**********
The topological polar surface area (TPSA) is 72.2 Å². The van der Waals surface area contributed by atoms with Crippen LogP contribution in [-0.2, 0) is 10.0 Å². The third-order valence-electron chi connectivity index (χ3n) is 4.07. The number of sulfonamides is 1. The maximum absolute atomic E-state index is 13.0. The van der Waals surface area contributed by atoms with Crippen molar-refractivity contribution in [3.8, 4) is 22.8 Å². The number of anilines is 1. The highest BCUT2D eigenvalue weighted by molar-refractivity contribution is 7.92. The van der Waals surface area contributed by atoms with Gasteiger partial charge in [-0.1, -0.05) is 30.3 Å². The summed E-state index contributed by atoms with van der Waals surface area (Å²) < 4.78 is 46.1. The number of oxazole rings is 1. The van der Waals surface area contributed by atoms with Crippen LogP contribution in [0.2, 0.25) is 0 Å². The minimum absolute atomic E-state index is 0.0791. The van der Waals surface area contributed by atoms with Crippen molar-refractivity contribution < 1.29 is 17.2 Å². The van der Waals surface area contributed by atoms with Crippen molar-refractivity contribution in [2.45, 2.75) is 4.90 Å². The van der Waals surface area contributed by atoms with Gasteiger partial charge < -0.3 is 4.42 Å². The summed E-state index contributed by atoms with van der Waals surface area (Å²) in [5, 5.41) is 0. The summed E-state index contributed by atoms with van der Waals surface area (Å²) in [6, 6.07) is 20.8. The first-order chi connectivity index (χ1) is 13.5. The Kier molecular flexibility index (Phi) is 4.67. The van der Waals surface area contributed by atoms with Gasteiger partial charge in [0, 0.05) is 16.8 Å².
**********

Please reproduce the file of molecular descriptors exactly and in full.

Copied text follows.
The topological polar surface area (TPSA) is 72.2 Å². The van der Waals surface area contributed by atoms with Crippen LogP contribution in [-0.2, 0) is 10.0 Å². The third-order valence-electron chi connectivity index (χ3n) is 4.07. The number of sulfonamides is 1. The maximum absolute atomic E-state index is 13.0. The van der Waals surface area contributed by atoms with Crippen molar-refractivity contribution in [3.8, 4) is 22.8 Å². The number of anilines is 1. The highest BCUT2D eigenvalue weighted by molar-refractivity contribution is 7.92. The van der Waals surface area contributed by atoms with Gasteiger partial charge in [-0.1, -0.05) is 30.3 Å². The summed E-state index contributed by atoms with van der Waals surface area (Å²) < 4.78 is 46.1. The number of oxazole rings is 1. The van der Waals surface area contributed by atoms with Crippen LogP contribution in [0.2, 0.25) is 0 Å². The minimum absolute atomic E-state index is 0.0791. The van der Waals surface area contributed by atoms with Crippen molar-refractivity contribution < 1.29 is 17.2 Å². The van der Waals surface area contributed by atoms with Crippen molar-refractivity contribution in [2.45, 2.75) is 4.90 Å². The van der Waals surface area contributed by atoms with Gasteiger partial charge < -0.3 is 4.42 Å². The summed E-state index contributed by atoms with van der Waals surface area (Å²) in [5, 5.41) is 0. The summed E-state index contributed by atoms with van der Waals surface area (Å²) in [6, 6.07) is 20.8. The first-order chi connectivity index (χ1) is 13.5. The Kier molecular flexibility index (Phi) is 4.67. The van der Waals surface area contributed by atoms with Gasteiger partial charge in [0, 0.05) is 16.8 Å².